Depends what species you are targetting, a cold front in early fall late summer usually helps the cold water species fishing like trout, but a cold front on warm water species usally means you have to fish slower for them. You have to trigger the predatory response in them, as they slow down.
A cold front went through here last night. This morning I stopped out at Lon Hagler reservoir about 7 a.m. right on the back edge of the front, still cold and windy. Caught & released 30 rainbows that hit on a little Mepps brass colored spinner, fishing at the water inlet. (The bad news: none of them over 11 inches. )
I have to say, these trout loved a cold front. I can always catch some trout there, but not like this. They were biting like sunfish.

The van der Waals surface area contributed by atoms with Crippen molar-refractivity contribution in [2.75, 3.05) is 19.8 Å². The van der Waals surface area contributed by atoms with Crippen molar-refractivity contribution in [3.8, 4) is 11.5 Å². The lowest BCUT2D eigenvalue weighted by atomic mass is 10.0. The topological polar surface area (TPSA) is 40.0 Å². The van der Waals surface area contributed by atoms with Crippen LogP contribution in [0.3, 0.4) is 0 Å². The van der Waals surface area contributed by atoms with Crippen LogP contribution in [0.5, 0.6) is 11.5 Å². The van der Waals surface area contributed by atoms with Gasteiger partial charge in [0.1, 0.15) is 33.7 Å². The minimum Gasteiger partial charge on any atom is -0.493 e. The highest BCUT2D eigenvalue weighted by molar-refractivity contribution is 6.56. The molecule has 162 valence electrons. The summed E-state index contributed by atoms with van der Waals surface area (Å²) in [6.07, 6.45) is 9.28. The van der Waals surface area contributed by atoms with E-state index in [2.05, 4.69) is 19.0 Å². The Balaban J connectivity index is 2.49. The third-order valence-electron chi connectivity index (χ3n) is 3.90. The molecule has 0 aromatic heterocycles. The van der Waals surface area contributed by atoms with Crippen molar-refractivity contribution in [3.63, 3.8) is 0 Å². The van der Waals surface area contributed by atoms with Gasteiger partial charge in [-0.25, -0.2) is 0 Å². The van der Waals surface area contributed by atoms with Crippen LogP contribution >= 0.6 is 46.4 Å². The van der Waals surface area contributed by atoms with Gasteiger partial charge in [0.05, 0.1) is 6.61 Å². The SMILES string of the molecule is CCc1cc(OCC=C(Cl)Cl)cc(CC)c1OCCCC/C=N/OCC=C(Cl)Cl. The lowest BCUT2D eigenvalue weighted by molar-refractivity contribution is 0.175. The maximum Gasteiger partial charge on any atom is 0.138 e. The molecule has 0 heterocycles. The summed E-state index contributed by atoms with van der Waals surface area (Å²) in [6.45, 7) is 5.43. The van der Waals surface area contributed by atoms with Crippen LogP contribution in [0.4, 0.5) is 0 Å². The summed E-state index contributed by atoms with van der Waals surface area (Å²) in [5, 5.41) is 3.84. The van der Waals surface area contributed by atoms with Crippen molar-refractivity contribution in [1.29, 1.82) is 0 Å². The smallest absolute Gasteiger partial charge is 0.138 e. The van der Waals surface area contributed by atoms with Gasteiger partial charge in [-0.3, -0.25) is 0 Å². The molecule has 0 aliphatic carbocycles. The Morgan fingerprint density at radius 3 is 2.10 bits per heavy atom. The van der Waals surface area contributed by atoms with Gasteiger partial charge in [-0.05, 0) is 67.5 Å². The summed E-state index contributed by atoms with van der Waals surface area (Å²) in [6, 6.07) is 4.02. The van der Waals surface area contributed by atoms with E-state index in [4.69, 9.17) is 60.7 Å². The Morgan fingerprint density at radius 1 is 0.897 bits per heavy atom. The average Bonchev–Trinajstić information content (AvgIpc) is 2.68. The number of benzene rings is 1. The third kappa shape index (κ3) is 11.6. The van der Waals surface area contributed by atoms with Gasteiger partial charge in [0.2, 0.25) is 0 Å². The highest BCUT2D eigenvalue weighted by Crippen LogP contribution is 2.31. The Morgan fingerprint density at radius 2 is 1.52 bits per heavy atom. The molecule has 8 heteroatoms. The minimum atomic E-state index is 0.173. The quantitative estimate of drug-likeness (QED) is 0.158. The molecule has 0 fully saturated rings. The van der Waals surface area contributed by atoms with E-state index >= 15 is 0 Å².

Cold fronts definately slow the bite for most fish. It isn't the front itself in my experience, but the high and breezy sunny skies afterwards that are tough. Just before a front is usually great fishing unless your talking gale conditions.
For trout, cold fronts don't seem to have much effect, but trout are so vicious I don't think it matters. However, the high sunny skies following a storm are terrible times to fish for lake trout. Go figure.
I have never had troubles after cold front for warm water species. My wife and I went bass fishing Wednesday and caught several bass. WE just adjusted our presentations from fast moving jer baits to slow spinner baits. I believe that any fish can be caught after cold fronts just by adjusting your presentation.
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